Published on 2012/08/30

Comparing Student Services at For-Profit and Not-for-Profit Institutions

The EvoLLLution | Comparing Student Services at For-Profit and Not-for-Profit Institutions
With increasing numbers of adult students enrolling in higher education—both at non-profit and for-profit institutions—colleges and universities must ensure they provide all-around student support services to learners. Photo by Pressmaster.

I have had the pleasure of working both in the for-profit and traditional higher learner environments and through my experience I have learned that Student Services has a different meaning and purpose depending on the organization.  Student Services in a for-profit organization usually operates under the mission to retain students through providing personal and professional development, counseling.  Student Services as it pertains to traditional or non-profit settings usually encompasses Career Services, Admissions, Academic Advising, and Registrar.

While in the employ of MedTech, a for-profit technical medical school, I served as a counselor and guide to students who were first generation college students, older and middle-aged adult learners, and those who have been displaced in the workforce through downsizings and lay-offs.  These were people who never imagined they would have to get a college education in order to procure a job.  Due to the change in the economy jobs are not as secure and far and few between to find.  These were students who were pursuing a degree that often did not have the means to go to school.  They did not have transportation, homes, jobs, finances, families that supported them and it was my job to help them in these areas.  I could help the student create a budget, give them a bus pass, help the look for work.  I also tutored them in their studies.  My main function was to ensure that MedTech retained the student.

The traditional and non-profit schools in my area fit the above description for Student Services as the culmination of Admissions, Career Services, Academic Advising and Registrar.  While these departments help students with their educational and professional development they do not usually assist students to remain in school through offering tutoring, mentoring, transportation assistance or personal counseling.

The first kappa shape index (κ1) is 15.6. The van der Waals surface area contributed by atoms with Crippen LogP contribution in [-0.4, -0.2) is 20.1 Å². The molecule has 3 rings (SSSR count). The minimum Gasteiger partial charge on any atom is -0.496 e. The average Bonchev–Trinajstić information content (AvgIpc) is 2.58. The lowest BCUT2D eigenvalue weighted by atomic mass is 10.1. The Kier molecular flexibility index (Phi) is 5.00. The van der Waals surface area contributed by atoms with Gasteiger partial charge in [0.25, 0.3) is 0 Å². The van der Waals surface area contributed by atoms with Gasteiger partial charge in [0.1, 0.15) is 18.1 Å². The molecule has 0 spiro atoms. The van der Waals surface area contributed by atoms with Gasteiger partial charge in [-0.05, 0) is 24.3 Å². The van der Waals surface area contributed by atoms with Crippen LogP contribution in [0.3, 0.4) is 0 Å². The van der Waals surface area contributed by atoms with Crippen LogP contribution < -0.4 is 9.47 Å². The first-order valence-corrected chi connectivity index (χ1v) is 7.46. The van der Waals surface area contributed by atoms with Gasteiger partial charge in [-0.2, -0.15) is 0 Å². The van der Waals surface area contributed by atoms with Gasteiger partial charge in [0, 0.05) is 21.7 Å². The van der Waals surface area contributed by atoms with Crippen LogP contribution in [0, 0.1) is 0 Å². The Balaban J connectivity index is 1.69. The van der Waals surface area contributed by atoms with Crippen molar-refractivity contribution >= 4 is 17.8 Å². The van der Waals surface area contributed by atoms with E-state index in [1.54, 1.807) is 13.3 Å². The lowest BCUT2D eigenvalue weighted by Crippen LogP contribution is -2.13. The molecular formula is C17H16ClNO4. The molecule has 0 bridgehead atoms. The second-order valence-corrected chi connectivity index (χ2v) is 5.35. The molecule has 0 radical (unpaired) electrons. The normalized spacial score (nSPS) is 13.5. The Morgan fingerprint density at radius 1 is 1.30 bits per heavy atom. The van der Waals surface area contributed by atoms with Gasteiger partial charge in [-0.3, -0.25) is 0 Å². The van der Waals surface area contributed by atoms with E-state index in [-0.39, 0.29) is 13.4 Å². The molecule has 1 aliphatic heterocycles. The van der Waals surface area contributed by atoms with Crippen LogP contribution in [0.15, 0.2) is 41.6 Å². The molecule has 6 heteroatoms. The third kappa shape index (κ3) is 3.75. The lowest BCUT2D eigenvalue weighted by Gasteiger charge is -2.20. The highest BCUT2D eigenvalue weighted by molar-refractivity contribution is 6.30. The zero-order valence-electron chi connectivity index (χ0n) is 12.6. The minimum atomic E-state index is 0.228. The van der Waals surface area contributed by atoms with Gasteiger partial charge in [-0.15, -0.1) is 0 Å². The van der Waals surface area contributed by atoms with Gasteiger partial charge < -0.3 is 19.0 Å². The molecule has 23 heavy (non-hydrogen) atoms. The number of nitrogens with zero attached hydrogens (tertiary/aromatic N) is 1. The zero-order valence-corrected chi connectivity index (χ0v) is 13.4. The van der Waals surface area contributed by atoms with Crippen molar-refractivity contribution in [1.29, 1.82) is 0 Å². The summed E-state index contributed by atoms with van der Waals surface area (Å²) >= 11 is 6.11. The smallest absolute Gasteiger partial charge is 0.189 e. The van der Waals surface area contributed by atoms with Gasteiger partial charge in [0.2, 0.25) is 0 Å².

More and more adult learners are attending traditional schools; as such there is a greater demand for traditional and non-profit schools to accommodate the busy lives and careers of their adult students and to offer some non-traditional additional services.  Because of this trend, I am not sure that either for-profits or non-profits and traditional schools could stake a claim on offering a better Student Services system.  However,  it is my opinion that traditional and non-profit schools have more complete Student Services offering, they are missing that one component that at this time in our economy they need to add if they have not already; a component of student services that provides all-around support to the student, as they do within the for-profit schools.

In conclusion, times are changing and with that the student in colleges and universities—whether traditional, non-profit or for-profit—are changing as well.  As such, it would be sensible for all higher education institutions to stay with the times and offer services that are pertinent to the retaining and eventually graduating of their students.

Student Services in my opinion is one of the most important departments on any campus… as long as it serves all the needs of the students.

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Readers Comments

Rhonda White 2012/08/30 at 8:15 pm

I actually think the comparison is the other way around; I think students get much better personal services (childcare, accessibility to community services, counselling) from for-profit institutions and better academic services from not-for-profits and public institutions.

This actually makes sense when you think about it; the for-profits are more focused on ensuring students have a good experience while attending the for-profit and feel nurtured and cared for, while NFPs and public institutions are focusing on the academic journey of their students.

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